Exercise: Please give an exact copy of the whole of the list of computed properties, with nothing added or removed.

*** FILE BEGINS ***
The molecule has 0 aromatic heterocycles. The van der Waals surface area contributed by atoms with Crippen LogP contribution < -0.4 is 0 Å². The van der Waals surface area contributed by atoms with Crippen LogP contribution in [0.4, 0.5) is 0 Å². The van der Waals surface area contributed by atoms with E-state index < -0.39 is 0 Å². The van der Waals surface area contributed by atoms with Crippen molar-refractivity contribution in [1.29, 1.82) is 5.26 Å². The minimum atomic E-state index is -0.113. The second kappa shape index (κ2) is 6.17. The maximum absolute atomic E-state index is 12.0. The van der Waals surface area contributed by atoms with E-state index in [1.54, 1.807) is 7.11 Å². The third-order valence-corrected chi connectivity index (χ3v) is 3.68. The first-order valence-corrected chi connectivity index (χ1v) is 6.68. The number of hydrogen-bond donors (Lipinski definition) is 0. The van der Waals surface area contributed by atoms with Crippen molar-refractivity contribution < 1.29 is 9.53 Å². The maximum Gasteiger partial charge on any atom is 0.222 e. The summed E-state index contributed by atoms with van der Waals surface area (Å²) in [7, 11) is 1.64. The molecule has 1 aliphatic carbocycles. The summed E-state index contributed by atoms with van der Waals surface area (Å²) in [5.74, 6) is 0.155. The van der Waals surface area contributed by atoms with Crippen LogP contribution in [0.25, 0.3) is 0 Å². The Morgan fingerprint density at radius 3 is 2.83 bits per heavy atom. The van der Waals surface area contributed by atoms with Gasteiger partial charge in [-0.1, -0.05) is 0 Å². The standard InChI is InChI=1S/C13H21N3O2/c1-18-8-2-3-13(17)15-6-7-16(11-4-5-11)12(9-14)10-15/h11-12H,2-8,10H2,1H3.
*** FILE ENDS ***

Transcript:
The molecule has 0 aromatic heterocycles. The van der Waals surface area contributed by atoms with Crippen LogP contribution < -0.4 is 0 Å². The van der Waals surface area contributed by atoms with Crippen LogP contribution in [0.4, 0.5) is 0 Å². The van der Waals surface area contributed by atoms with E-state index < -0.39 is 0 Å². The van der Waals surface area contributed by atoms with Crippen molar-refractivity contribution in [1.29, 1.82) is 5.26 Å². The minimum atomic E-state index is -0.113. The second kappa shape index (κ2) is 6.17. The maximum absolute atomic E-state index is 12.0. The van der Waals surface area contributed by atoms with E-state index in [1.54, 1.807) is 7.11 Å². The third-order valence-corrected chi connectivity index (χ3v) is 3.68. The first-order valence-corrected chi connectivity index (χ1v) is 6.68. The number of hydrogen-bond donors (Lipinski definition) is 0. The van der Waals surface area contributed by atoms with Crippen molar-refractivity contribution < 1.29 is 9.53 Å². The maximum Gasteiger partial charge on any atom is 0.222 e. The summed E-state index contributed by atoms with van der Waals surface area (Å²) in [7, 11) is 1.64. The molecule has 1 aliphatic carbocycles. The summed E-state index contributed by atoms with van der Waals surface area (Å²) in [5.74, 6) is 0.155. The van der Waals surface area contributed by atoms with Crippen LogP contribution in [0.25, 0.3) is 0 Å². The Morgan fingerprint density at radius 3 is 2.83 bits per heavy atom. The van der Waals surface area contributed by atoms with Gasteiger partial charge in [-0.1, -0.05) is 0 Å². The standard InChI is InChI=1S/C13H21N3O2/c1-18-8-2-3-13(17)15-6-7-16(11-4-5-11)12(9-14)10-15/h11-12H,2-8,10H2,1H3.